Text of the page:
Suggested Reading

A few of the many books worth taking up before coming to Hulls Cove / Bar Harbor / Mount Desert Island / Acadia National Park might include:

  1. Douglas Brinkley’s book, The Wilderness Warrior, as to Teddy Roosevelt (who vacationed at Hulls Cove as a young man) and the founding of the National Park System
  2. Samuel Eliot Morison. (Samuel Eliot Morison would have not one but two names spelled unconventionally)

    Reading history can be as much drudgery as mowing a steep lawn. Reading Morison’s histories is like smelling green grass after a summer rain.

    He is arguably the greatest of the American historians.

    1. Among his first books was the 13-volume, encyclopedic, and legendary History of the United States Navy in World War II. With the special permission granted by FDR, his acquaintance from Harvard, Morison wrote the books on board ships actually engaged for years in combat in the Pacific, whereat he narrowly escaped being killed in a Kamikaze explosion.

      Before WWI and following WWII, US naval ships often made Bar Harbor a port of call. Naval and Marine officers were greatly welcomed to the best of summer parties, and sailors seemed to be respectful and appreciative when given shore leave.

      1. The Great White Fleet before the Spanish American War at Bar Harbor.

        The USS Missouri, at Bar Harborm a year to the day following the surrender of the Empire of Japan on the deck of this ship.

    2. Morison’s weighty histories of the United States might still be the standard text books for the best prep schools and ivy league colleges in America. The Oxford American History, and the 2-volume American Republic with Steel and Commager.

      (No schoolboy was allowed to graduate from Phillips Academy without having mastered Morison’s American history textbook. It was the relentlessly honed centerpiece of the senior year curriculum. Every student was expected to go at the task as if he might someday sit to compose, or stand to deliver, or rise to refute, a State of the Union Address – and more then a few did one or the other).

    3. Samuel de Champlain, the Founder of New France. (Eastern Maine, including Mt. Desert Island, was contained within New France).

      This book is a revealing look into a few of the reasons why the French in North America did not embrace slavery as the British did wholeheartedly – Champlain had observed slavery as practiced by the Portuguese and Spanish and was repulsed by the trade and the practice.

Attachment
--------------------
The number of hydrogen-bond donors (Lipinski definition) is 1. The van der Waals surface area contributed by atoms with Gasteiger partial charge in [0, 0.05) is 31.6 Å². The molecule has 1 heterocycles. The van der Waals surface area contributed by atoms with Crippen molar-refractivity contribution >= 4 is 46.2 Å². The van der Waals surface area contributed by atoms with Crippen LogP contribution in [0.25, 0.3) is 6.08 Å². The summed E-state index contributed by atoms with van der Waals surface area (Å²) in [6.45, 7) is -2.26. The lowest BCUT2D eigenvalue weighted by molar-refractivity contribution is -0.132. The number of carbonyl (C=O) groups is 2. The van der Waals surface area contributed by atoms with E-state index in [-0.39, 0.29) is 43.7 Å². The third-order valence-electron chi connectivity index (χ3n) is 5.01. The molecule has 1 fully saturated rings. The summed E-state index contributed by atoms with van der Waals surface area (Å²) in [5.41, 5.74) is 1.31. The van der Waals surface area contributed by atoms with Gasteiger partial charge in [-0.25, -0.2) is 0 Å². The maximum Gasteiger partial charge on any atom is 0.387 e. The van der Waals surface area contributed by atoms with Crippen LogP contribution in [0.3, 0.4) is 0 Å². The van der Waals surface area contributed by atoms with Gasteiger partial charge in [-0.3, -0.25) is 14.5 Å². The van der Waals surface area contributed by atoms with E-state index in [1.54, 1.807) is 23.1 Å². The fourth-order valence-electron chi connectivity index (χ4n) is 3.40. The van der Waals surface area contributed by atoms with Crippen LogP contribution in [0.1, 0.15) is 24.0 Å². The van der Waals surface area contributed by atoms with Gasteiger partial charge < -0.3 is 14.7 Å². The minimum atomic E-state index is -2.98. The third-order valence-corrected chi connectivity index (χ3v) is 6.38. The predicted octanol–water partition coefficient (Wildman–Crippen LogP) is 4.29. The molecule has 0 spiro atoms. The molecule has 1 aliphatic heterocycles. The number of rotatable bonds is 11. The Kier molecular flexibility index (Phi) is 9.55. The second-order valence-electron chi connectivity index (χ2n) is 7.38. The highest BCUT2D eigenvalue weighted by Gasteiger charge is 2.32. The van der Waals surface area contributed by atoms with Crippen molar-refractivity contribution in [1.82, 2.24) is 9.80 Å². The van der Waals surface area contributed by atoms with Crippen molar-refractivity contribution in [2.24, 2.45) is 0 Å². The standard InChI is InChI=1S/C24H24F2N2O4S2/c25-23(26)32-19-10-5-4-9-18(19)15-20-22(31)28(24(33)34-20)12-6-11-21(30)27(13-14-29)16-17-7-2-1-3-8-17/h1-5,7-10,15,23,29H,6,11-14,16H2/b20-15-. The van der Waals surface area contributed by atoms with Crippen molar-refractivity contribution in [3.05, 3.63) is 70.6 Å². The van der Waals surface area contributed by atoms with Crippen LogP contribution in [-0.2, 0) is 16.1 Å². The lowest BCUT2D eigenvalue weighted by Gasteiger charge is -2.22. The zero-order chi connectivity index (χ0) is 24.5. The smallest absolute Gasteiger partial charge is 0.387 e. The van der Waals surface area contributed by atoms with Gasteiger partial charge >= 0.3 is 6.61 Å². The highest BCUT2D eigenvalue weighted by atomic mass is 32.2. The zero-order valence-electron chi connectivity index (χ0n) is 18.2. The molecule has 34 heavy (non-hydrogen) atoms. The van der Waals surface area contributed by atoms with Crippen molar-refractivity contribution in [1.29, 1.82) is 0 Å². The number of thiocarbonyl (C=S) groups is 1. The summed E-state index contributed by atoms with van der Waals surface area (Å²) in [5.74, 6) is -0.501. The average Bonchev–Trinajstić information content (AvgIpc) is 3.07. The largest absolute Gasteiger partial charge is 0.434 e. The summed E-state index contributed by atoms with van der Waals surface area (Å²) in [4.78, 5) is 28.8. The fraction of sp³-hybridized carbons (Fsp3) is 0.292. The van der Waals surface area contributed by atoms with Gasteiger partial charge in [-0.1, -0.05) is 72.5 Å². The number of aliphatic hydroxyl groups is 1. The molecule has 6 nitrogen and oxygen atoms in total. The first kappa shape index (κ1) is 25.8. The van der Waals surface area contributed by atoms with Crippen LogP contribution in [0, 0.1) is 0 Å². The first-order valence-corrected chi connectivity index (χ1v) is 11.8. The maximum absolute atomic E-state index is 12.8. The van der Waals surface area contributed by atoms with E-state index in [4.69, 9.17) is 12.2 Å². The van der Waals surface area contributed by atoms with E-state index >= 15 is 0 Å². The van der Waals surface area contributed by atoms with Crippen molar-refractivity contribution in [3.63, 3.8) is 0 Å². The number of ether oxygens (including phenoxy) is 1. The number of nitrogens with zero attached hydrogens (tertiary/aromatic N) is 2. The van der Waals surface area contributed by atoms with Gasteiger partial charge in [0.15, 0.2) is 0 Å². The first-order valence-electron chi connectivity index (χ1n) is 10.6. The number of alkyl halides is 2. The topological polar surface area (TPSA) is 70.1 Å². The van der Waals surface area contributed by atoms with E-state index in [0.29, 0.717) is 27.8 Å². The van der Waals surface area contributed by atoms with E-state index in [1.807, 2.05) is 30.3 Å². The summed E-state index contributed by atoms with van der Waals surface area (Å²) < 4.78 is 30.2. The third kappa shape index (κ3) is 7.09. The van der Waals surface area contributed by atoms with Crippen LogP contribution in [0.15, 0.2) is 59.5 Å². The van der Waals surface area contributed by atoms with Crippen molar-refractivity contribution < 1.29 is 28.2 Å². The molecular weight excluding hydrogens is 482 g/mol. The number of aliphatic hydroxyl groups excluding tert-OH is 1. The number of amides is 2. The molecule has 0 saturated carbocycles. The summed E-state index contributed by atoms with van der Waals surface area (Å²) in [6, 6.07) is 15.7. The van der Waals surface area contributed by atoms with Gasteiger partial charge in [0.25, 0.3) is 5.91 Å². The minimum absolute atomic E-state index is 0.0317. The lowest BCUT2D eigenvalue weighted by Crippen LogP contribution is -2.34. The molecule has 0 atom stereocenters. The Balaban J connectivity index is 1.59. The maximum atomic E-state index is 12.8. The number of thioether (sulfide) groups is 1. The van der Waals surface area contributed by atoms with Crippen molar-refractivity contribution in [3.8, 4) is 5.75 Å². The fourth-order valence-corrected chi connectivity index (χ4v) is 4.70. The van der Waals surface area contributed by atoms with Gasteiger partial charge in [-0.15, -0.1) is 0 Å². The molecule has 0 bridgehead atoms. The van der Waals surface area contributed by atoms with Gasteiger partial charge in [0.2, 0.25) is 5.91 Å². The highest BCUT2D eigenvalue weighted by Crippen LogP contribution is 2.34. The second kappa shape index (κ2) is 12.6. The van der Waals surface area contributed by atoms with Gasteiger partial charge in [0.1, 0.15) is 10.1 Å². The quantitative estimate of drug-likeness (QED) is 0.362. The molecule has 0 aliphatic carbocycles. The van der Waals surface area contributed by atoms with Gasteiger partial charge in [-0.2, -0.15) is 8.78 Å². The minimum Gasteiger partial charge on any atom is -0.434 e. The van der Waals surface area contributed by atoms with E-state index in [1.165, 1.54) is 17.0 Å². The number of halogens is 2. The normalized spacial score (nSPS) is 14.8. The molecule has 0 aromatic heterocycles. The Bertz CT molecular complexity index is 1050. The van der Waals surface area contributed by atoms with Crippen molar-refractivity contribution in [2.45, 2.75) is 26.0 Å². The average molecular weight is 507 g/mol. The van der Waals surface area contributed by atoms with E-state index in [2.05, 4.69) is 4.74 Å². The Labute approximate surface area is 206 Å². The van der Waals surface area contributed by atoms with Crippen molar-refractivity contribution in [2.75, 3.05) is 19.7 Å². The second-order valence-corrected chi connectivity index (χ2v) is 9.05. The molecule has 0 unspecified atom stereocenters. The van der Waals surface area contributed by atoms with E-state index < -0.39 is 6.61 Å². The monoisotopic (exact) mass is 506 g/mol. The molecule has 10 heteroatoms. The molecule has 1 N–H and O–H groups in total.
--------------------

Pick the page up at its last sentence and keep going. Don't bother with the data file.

The book also explains why, perhaps beginning with a meeting with Indians warriors on the shore of the Penobscot River at what is now Bangor – the first such encounter of that kind and more than 100 years before the active settlement of the area – the French were able to enlist the support of Indians tribes in the development and protection of the vast New France based in Quebec. In contrast, the British colonies took shelter for a century on only a thin edge of the New England coastline; the British and their American subjects were never fully able to occupy safely from the French and their Indian allies what is now Maine; until British regulars and Colonial Rangers brutally seized fortress Quebec in 1759, along with all the other French bastions reaching from Louisburg in Nova Scotia to Ticonderoga in New York.

    4. The Maritime History of Massachusetts (Maine was a part of Massachusetts until 1820).

      The subjects include: privateering (piracy) against French and then British shipping; and the construction of ships on the Maine coast.

      Maine produced 60% of the wooden ships under US flags, and sent to sea 40% of the sea captains. (A ship-building yard operated at Hulls Cove in Bar Harbor in the earliest years of that community).

      Meaning, Maine ships were the principle agent in the transportation of cotton from the South to the roaring New England British textile mills; the transportation of sugar/molasses/rum from the West Indies to New England; including Bangor and Portland notwithstanding a Prohibition that lasted almost 100 years in Maine; and slaves from Africa and gold from Spanish ports. Maine, principally the Bath Iron Works; was a primary manufacturer of steel ships for the US Navy, for the Spanish American War, WWI, and WWII, the BIW launched a warship every few days during WWII.

    5. History of Mount Desert Island